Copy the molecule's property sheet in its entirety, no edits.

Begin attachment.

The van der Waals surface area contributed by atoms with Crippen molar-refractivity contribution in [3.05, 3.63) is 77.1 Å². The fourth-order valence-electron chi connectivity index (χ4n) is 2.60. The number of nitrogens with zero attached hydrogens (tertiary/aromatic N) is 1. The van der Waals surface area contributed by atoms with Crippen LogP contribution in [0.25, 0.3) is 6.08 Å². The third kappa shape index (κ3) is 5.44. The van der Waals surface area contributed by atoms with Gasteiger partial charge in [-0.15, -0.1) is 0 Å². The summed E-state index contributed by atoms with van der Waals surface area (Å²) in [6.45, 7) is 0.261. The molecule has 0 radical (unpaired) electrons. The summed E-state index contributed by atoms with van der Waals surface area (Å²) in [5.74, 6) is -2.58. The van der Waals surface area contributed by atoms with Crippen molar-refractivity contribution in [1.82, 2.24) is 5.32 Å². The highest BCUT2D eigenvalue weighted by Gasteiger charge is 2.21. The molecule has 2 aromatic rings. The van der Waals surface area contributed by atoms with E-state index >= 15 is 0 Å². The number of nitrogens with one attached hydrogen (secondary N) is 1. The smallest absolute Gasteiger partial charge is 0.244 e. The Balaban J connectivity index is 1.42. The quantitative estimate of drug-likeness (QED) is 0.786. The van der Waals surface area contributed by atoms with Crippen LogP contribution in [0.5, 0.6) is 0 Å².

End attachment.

The van der Waals surface area contributed by atoms with Crippen molar-refractivity contribution in [3.05, 3.63) is 77.1 Å². The fourth-order valence-electron chi connectivity index (χ4n) is 2.60. The number of nitrogens with zero attached hydrogens (tertiary/aromatic N) is 1. The van der Waals surface area contributed by atoms with Crippen LogP contribution in [0.25, 0.3) is 6.08 Å². The third kappa shape index (κ3) is 5.44. The van der Waals surface area contributed by atoms with Gasteiger partial charge in [-0.15, -0.1) is 0 Å². The summed E-state index contributed by atoms with van der Waals surface area (Å²) in [6.45, 7) is 0.261. The molecule has 0 radical (unpaired) electrons. The summed E-state index contributed by atoms with van der Waals surface area (Å²) in [5.74, 6) is -2.58. The van der Waals surface area contributed by atoms with Crippen molar-refractivity contribution in [1.82, 2.24) is 5.32 Å². The highest BCUT2D eigenvalue weighted by Gasteiger charge is 2.21. The molecule has 2 aromatic rings. The van der Waals surface area contributed by atoms with E-state index >= 15 is 0 Å². The number of nitrogens with one attached hydrogen (secondary N) is 1. The smallest absolute Gasteiger partial charge is 0.244 e. The Balaban J connectivity index is 1.42. The quantitative estimate of drug-likeness (QED) is 0.786. The van der Waals surface area contributed by atoms with Crippen LogP contribution in [0.5, 0.6) is 0 Å².